What happened to teleporting between mages guilds? Of course, there is no Mages Guild in Skyrim, but why did the technology have to disappear, too?

There were lots of things I loved about Morrowind, including the Athletics and Acrobatics skills that disappeared in later games - and many great spells like Levitation, Unlock, and Slowfall that have likewise been abandoned, apparently in an attempt to make later games as simple as possible.

One of the things I didn't like was the screwy leveling system. The basic idea was still the same, that you'd increase skills by using them, and that this would increase your character's level. (Enemy level increased with yours, which I liked, since it meant I could explore all I wanted, right from the start. And as the game went on, you got to see new creatures, which kept the game fresh.)

But you really had to know what you were doing with the leveling system. You pretty much had to game it. Otherwise, you'd increase in level too rapidly, without the skills - or the high attributes - necessary to survive. Some skills were very, very easy to increase, but, though useful, they wouldn't necessarily keep you alive. Others were quite slow to increase.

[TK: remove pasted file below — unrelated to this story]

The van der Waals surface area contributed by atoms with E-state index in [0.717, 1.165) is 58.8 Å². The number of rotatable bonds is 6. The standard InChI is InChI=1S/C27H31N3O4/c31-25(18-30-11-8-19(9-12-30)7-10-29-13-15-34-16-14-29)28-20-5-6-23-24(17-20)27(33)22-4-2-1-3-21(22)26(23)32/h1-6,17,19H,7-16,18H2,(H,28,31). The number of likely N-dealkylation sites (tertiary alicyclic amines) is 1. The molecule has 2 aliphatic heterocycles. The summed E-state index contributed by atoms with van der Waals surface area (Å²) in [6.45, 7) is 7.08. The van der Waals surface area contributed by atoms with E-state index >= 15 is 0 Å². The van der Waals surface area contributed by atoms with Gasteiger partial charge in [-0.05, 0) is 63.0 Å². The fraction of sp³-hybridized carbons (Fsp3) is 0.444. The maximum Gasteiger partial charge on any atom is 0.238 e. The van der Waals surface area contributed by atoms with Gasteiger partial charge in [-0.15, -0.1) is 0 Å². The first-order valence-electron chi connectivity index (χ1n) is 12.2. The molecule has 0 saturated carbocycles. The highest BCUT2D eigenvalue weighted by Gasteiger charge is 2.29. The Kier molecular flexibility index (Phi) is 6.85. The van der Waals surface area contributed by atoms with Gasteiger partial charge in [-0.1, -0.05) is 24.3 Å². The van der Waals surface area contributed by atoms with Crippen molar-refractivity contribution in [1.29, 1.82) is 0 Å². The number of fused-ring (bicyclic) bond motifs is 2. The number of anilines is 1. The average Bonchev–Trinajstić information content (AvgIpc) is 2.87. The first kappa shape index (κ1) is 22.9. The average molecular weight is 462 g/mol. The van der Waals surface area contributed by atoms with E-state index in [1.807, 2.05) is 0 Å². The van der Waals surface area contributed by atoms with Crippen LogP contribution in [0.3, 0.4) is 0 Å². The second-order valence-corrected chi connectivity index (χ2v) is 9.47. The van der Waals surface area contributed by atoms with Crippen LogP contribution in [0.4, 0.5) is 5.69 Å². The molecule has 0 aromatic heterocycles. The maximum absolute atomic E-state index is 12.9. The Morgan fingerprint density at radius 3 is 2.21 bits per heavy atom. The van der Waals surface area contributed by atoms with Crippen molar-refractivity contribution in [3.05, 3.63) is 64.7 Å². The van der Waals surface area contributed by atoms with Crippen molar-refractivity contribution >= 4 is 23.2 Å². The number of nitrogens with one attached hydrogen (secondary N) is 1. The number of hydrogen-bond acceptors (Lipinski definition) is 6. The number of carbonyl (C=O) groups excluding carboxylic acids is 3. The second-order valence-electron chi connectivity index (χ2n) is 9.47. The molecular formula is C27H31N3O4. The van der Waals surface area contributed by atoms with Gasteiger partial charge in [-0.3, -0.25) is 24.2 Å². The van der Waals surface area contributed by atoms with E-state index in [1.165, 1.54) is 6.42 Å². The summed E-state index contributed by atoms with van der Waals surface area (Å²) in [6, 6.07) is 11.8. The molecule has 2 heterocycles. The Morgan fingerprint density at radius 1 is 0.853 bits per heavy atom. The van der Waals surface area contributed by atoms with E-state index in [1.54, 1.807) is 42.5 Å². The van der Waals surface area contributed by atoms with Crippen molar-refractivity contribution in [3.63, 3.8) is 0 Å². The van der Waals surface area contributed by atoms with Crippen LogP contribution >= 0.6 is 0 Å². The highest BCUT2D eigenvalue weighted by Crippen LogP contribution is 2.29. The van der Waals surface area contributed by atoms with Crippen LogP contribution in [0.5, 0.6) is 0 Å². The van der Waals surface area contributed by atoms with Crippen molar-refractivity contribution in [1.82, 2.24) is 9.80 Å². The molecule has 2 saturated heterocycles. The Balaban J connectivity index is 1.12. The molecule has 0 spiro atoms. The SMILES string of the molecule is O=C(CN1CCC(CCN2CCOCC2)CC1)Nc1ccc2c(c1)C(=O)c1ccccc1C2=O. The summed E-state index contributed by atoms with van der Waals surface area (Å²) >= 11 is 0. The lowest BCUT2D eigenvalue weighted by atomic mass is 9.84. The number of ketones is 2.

So instead of just picking "major skills" and "minor skills" to fit your character, you had to game it - at least, I did, since I'm not very good at 'real-time' combat. For example, I couldn't afford to make Alchemy a major or minor skill, even though it was very, very useful, and I practiced it all the time.

Well, that was pretty much why I couldn't make it a major skill. It was just too useful - for making money, not just in combat - and too easy to raise. In fact, I maxed out my Alchemy skill while I was still a low-level character, it was that easy.

Likewise, your Athletics skill increased just by moving your character (well, when running, but walking was painfully slow), so you couldn't afford to make that a major skill, either. And you had to make sure you'd increased enough skills based on different attributes so you could increase those attributes when leveling, too.

That part of the game was awkward, but it was just a minor issue, really. Certainly, I ended up loving Morrowind. I was still disappointed in the direction they'd taken the game after Daggerfall, but Morrowind was probably a better game (and far less buggy, as well). Much as I loved Daggerfall, I really can't complain about Morrowind.

But The Elder Scrolls IV: Oblivion was released four years later, and I'm afraid that was a disappointment. Ironically, I was disappointed mostly because it felt like I was just playing Morrowind again. Much as I loved Morrowind, I wanted a new game, not the same one I'd been playing for years.